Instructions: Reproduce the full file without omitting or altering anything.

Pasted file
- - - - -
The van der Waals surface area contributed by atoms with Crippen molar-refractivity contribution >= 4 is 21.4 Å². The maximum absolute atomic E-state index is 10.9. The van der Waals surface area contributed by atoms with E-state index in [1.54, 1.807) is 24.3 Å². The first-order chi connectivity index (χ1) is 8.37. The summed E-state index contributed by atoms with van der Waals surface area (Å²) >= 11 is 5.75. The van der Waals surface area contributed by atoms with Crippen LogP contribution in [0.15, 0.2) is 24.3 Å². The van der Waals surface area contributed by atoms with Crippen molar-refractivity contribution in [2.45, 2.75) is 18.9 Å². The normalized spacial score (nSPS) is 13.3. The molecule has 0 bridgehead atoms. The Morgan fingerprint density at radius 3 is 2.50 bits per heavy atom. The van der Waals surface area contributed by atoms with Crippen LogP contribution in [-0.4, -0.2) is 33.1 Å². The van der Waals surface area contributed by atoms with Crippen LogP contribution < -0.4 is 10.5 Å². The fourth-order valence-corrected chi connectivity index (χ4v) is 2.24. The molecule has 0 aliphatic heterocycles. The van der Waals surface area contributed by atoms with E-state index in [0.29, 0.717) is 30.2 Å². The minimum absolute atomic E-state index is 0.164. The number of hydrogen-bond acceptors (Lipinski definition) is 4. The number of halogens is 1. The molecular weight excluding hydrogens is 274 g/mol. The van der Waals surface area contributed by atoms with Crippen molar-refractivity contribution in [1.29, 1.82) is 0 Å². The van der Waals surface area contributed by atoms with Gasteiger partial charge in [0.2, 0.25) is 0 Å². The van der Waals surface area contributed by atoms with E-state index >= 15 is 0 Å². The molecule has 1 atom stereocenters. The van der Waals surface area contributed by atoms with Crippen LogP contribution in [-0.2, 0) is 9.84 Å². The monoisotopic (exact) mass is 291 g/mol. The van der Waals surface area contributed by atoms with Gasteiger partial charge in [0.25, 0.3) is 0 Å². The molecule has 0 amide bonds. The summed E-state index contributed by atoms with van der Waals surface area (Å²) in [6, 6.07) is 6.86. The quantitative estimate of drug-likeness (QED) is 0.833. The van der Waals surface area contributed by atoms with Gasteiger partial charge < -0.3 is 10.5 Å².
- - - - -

The van der Waals surface area contributed by atoms with Crippen molar-refractivity contribution >= 4 is 21.4 Å². The maximum absolute atomic E-state index is 10.9. The van der Waals surface area contributed by atoms with E-state index in [1.54, 1.807) is 24.3 Å². The first-order chi connectivity index (χ1) is 8.37. The summed E-state index contributed by atoms with van der Waals surface area (Å²) >= 11 is 5.75. The van der Waals surface area contributed by atoms with Crippen LogP contribution in [0.15, 0.2) is 24.3 Å². The van der Waals surface area contributed by atoms with Crippen molar-refractivity contribution in [2.45, 2.75) is 18.9 Å². The normalized spacial score (nSPS) is 13.3. The molecule has 0 bridgehead atoms. The Morgan fingerprint density at radius 3 is 2.50 bits per heavy atom. The van der Waals surface area contributed by atoms with Crippen LogP contribution in [-0.4, -0.2) is 33.1 Å². The van der Waals surface area contributed by atoms with Crippen LogP contribution < -0.4 is 10.5 Å². The fourth-order valence-corrected chi connectivity index (χ4v) is 2.24. The molecule has 0 aliphatic heterocycles. The van der Waals surface area contributed by atoms with E-state index in [0.29, 0.717) is 30.2 Å². The minimum absolute atomic E-state index is 0.164. The number of hydrogen-bond acceptors (Lipinski definition) is 4. The number of halogens is 1. The molecular weight excluding hydrogens is 274 g/mol. The van der Waals surface area contributed by atoms with Crippen molar-refractivity contribution in [1.29, 1.82) is 0 Å². The van der Waals surface area contributed by atoms with Gasteiger partial charge in [0.2, 0.25) is 0 Å². The van der Waals surface area contributed by atoms with E-state index >= 15 is 0 Å². The molecule has 1 atom stereocenters. The van der Waals surface area contributed by atoms with Crippen LogP contribution in [-0.2, 0) is 9.84 Å². The monoisotopic (exact) mass is 291 g/mol. The van der Waals surface area contributed by atoms with Gasteiger partial charge in [0.25, 0.3) is 0 Å². The molecule has 0 amide bonds. The summed E-state index contributed by atoms with van der Waals surface area (Å²) in [6, 6.07) is 6.86. The quantitative estimate of drug-likeness (QED) is 0.833. The van der Waals surface area contributed by atoms with Gasteiger partial charge < -0.3 is 10.5 Å².